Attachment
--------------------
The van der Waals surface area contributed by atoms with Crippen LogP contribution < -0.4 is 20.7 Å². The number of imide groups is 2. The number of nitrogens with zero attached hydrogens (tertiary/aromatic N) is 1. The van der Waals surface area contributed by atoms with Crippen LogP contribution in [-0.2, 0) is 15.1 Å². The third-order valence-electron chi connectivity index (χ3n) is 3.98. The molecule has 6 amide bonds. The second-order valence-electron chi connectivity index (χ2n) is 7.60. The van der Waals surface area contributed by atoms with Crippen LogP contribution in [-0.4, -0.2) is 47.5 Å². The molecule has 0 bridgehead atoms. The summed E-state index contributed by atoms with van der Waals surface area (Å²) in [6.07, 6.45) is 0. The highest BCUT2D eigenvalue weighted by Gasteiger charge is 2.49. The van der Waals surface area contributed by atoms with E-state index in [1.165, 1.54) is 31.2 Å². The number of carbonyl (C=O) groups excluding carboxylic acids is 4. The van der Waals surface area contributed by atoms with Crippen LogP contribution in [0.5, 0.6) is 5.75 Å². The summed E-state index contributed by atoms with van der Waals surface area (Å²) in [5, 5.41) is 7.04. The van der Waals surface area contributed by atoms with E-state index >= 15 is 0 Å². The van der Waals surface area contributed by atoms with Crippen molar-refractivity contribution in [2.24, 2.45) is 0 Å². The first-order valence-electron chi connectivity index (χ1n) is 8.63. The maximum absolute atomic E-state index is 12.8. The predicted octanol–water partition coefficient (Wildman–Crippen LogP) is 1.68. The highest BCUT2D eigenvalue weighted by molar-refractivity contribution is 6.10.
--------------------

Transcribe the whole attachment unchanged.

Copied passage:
The van der Waals surface area contributed by atoms with Crippen LogP contribution < -0.4 is 20.7 Å². The number of imide groups is 2. The number of nitrogens with zero attached hydrogens (tertiary/aromatic N) is 1. The van der Waals surface area contributed by atoms with Crippen LogP contribution in [-0.2, 0) is 15.1 Å². The third-order valence-electron chi connectivity index (χ3n) is 3.98. The molecule has 6 amide bonds. The second-order valence-electron chi connectivity index (χ2n) is 7.60. The van der Waals surface area contributed by atoms with Crippen LogP contribution in [-0.4, -0.2) is 47.5 Å². The molecule has 0 bridgehead atoms. The summed E-state index contributed by atoms with van der Waals surface area (Å²) in [6.07, 6.45) is 0. The highest BCUT2D eigenvalue weighted by Gasteiger charge is 2.49. The van der Waals surface area contributed by atoms with E-state index in [1.165, 1.54) is 31.2 Å². The number of carbonyl (C=O) groups excluding carboxylic acids is 4. The van der Waals surface area contributed by atoms with Crippen LogP contribution in [0.5, 0.6) is 5.75 Å². The summed E-state index contributed by atoms with van der Waals surface area (Å²) in [5, 5.41) is 7.04. The van der Waals surface area contributed by atoms with E-state index >= 15 is 0 Å². The van der Waals surface area contributed by atoms with Crippen molar-refractivity contribution in [2.24, 2.45) is 0 Å². The first-order valence-electron chi connectivity index (χ1n) is 8.63. The maximum absolute atomic E-state index is 12.8. The predicted octanol–water partition coefficient (Wildman–Crippen LogP) is 1.68. The highest BCUT2D eigenvalue weighted by molar-refractivity contribution is 6.10.